Miller: Companies can avoid menu disruptions by ensuring they have additional sources of supply for key products and that those suppliers are ready to fill in for the main supplier should a disruption occur.

The best way to prepare is by leveraging e-sourcing on a regular basis; by regularly taking key categories to bid through e-sourcing, procurement teams can establish a clear view of what other suppliers, products and prices are out there, which makes it easier to find alternative sources of supply during disruptions and avoid having to restructure your menu altogether.

Investing in supplier relationships is also helpful, as your suppliers will be more apt to give you an appropriate substitute in the event of a crisis if you have cultivated a long-term relationship with them, and have earned their trust through open and honest communication.

FL: In general, discuss what companies should consider when evaluating a supplier. What factors are often overlooked? How can firms make sure their suppliers are complying with their standards? What can companies do right now to strengthen their sourcing strategies?

Miller: It all depends on what the company is trying to accomplish—cost, quality, transportation, packaging, payment terms, reliability and value, for instance, are all important.

One factor that’s often overlooked: the supplier’s operational and financial health.

You also need to factor in the location of the supplier and how that impacts your broader supply chain, should a regional weather disruption cause problems.

Before the contract is signed, it’s crucial to ask questions about where the manufacturing plants are located, and how many (if any) sub suppliers they use. Understanding their plan of action in the event of a crisis, safety policies, the chain of command structures and inventory practices will provide better insight into what risk you’re taking on in doing business with them.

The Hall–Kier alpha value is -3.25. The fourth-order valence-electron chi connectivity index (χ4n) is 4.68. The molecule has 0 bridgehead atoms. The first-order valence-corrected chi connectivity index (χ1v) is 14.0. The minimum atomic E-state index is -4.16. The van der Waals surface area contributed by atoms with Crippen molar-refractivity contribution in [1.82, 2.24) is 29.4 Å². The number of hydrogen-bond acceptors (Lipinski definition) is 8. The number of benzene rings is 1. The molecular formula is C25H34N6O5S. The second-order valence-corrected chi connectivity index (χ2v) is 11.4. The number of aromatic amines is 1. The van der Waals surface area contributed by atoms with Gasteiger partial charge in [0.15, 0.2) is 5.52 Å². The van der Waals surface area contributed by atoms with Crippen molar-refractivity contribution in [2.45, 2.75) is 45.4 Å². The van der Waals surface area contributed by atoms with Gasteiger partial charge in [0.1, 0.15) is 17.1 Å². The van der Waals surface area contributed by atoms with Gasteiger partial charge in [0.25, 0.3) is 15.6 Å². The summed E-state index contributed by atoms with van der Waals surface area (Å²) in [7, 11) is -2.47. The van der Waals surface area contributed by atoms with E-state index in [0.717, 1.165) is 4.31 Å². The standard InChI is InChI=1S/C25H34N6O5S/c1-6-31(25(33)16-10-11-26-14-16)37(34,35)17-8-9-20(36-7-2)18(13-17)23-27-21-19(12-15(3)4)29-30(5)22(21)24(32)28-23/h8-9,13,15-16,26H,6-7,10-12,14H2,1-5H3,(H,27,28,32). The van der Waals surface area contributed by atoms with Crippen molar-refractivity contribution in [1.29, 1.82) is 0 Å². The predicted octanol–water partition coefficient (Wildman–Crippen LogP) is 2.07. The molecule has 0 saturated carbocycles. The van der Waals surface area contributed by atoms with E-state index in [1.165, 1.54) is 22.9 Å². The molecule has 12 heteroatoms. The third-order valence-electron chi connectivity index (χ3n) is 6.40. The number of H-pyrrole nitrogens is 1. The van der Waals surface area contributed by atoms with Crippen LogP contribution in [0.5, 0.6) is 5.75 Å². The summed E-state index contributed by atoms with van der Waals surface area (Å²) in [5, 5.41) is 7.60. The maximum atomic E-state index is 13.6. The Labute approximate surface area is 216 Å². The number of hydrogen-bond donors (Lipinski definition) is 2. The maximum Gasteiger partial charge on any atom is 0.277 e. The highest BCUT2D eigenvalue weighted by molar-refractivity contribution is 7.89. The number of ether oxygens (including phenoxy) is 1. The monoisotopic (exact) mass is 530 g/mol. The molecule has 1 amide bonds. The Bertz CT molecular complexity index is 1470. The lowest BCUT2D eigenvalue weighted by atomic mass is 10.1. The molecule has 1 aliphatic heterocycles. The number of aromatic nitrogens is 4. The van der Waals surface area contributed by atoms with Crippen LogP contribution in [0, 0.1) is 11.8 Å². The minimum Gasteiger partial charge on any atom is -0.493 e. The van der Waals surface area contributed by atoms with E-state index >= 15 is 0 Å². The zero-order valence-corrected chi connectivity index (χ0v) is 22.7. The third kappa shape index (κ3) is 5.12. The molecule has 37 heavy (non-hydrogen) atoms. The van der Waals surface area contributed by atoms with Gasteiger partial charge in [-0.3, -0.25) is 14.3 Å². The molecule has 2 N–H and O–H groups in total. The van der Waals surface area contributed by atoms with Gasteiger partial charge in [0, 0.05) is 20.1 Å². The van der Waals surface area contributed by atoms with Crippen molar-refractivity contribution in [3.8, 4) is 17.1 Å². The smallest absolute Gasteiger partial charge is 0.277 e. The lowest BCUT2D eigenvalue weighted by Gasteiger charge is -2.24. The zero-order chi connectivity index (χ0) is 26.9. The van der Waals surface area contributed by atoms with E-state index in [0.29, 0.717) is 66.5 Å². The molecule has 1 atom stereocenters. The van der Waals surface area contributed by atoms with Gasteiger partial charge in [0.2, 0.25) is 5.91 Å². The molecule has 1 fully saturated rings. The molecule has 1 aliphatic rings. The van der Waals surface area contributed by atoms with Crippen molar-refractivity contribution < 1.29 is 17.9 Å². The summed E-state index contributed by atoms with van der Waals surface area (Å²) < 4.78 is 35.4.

Conducting regular audits is another good way to make sure suppliers are complying with your standards. Visit, on-site, with your suppliers to get an inside look into the conditions in which your products are being sourced. Scheduling a regular audit procedure and understanding your suppliers’ weak spots will strengthen your overall sourcing strategies.

FL: Discuss the importance of having a diversified supply base. Why do so many companies struggle with this?

Miller: You don’t want to put all your eggs in one basket, which means you need to diversify your base of suppliers. Having a queue of suppliers at the ready allows you to proactively delegate production on an as-needed basis. It’s impossible to eliminate risk altogether, but you need to do whatever you can to maintain as many relationships as possible so you avoid interruptions.

Some companies struggle with this because they don’t know enough qualified suppliers in their market. As mentioned earlier, e-sourcing plays a key role in this process. By regularly taking categories to market through e-sourcing, you gain a better understanding of what is out there and available to you (in terms of product, price, terms, etc.)—enabling you to confidently pull the trigger on a new order during disruptions, if necessary.